Helping Older Workers to Remain in Employment Longer
By Sharon Gray
Helping older workers to remain in employment longer
Research team members (from left) Dr. Scott MacKinnon, Human Kinetics; Sue-Ann Anstey, PhD Student, Community Health and Humanities (Medicine); Dr. Lan Gien, Principal Investigator, Nursing; Dr. Sandra LeFort, Nursing, and Joanne Smith-Young, Research Co-ordinator, School of Nursing. Unavailable for photograph: Dr. Stephen Bornstein, NL Centre for Applied Health Research.
An interdisciplinary study being conducted in the School of Nursing is looking at ways to promote longer employment in workers over age 50.
"Many older Canadians quit working before 65 due to various reasons such as family obligations, health problems, transportation difficulties, changing demands of work, inflexible schedules and other personal reasons," explained Dr. Lan Gien, principal investigator for this project, which is funded for three years by the Canadian Institutes for Health Research (CIHR).
"Many individuals of this age group would like to remain in employment longer as inactivity associated with retirement can lead to mental and physical illnesses which reduce the quality of life of the individuals, their family and increase health care cost."
Dr. Gien and her colleagues will talk with older workers in Newfoundland and Labrador to hear what they see as barriers and challenges for extending their work lives. "Based on this information we will suggest changes in the workplace or changes in existing policies to encourage older workers to remain in employment longer."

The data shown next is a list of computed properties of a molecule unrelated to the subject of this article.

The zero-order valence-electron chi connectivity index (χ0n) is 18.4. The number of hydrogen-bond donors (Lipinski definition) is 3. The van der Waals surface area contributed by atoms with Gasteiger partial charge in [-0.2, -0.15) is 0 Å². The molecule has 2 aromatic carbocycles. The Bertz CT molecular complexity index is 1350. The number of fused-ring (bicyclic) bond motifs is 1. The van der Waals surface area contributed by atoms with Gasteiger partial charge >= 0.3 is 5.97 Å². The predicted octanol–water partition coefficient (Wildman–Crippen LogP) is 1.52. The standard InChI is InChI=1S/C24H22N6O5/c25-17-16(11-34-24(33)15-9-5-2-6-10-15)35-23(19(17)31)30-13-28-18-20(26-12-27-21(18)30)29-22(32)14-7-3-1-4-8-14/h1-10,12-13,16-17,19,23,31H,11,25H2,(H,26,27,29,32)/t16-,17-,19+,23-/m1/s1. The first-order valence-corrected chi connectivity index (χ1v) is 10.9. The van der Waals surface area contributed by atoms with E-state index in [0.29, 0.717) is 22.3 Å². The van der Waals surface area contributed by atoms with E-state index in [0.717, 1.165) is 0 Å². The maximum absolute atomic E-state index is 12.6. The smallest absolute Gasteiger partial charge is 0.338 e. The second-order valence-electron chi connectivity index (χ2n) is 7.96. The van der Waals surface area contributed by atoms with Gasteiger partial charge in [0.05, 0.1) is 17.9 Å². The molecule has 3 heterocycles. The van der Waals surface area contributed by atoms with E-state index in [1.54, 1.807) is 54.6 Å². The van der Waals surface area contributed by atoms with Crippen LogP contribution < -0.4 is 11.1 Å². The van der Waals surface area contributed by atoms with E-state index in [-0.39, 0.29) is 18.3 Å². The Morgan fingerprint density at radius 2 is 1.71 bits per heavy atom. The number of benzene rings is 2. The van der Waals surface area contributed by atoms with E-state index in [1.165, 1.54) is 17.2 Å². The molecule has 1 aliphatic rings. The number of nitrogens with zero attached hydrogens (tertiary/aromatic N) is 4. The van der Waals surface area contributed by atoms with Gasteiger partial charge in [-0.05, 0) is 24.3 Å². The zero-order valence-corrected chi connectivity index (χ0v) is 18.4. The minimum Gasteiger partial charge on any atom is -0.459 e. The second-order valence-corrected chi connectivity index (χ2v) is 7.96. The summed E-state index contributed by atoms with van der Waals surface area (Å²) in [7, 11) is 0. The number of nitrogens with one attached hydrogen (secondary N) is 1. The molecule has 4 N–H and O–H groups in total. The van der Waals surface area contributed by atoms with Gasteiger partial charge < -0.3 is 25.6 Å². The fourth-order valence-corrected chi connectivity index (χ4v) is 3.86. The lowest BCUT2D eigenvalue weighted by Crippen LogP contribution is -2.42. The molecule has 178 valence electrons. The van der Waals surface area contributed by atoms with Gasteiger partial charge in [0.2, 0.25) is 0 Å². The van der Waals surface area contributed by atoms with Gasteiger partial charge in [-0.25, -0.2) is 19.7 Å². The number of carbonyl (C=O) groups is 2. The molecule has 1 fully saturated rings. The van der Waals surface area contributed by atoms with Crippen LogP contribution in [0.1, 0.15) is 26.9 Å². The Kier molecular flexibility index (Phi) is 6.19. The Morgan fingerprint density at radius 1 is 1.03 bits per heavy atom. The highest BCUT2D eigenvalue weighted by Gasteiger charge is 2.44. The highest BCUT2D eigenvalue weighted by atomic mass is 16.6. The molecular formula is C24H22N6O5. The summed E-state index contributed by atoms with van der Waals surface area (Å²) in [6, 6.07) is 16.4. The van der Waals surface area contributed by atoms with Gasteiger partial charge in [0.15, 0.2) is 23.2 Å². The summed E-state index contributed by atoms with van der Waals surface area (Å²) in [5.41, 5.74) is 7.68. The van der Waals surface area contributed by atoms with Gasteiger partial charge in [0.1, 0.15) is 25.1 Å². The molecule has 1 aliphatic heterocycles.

In this project Dr. Gien and her team will work closely with several senior groups so that their voices are heard. These groups include the Canadian Association for the Fifty Plus and the National Pensioners and Senior Citizens of Canada. Other partners include researchers from England, provincial government and the Seniors Resource Centre (SRC) who provides voluntary services in many locations of Newfoundland and Labrador to keep seniors healthy.
Findings and lessons learned from this project will be shared with all partners, senior groups, the general public and health care workers so that older workers can get the support they need to remain longer in the workforce if they so choose.
"This project will help older workers achieving their full potential and feeling good about themselves," said Dr. Gien. "As such they can remain healthy as they age and contain the cost to the health care system."
The research team is working with advisory committee members Kelly Heisz, the Seniors Resource Centre Association of NL; Don Holloway, NL Pensioners and Senior Citizens/50 Plus; Dr. Edgar Williams, Avalon-St. John’s Chapter, Canadian Association of Retired Persons (CARP); Karen Pollett, Workplace Health and Safety Compensation Commission; and Suzanne Brake, Division of Aging and Seniors, Government of NL.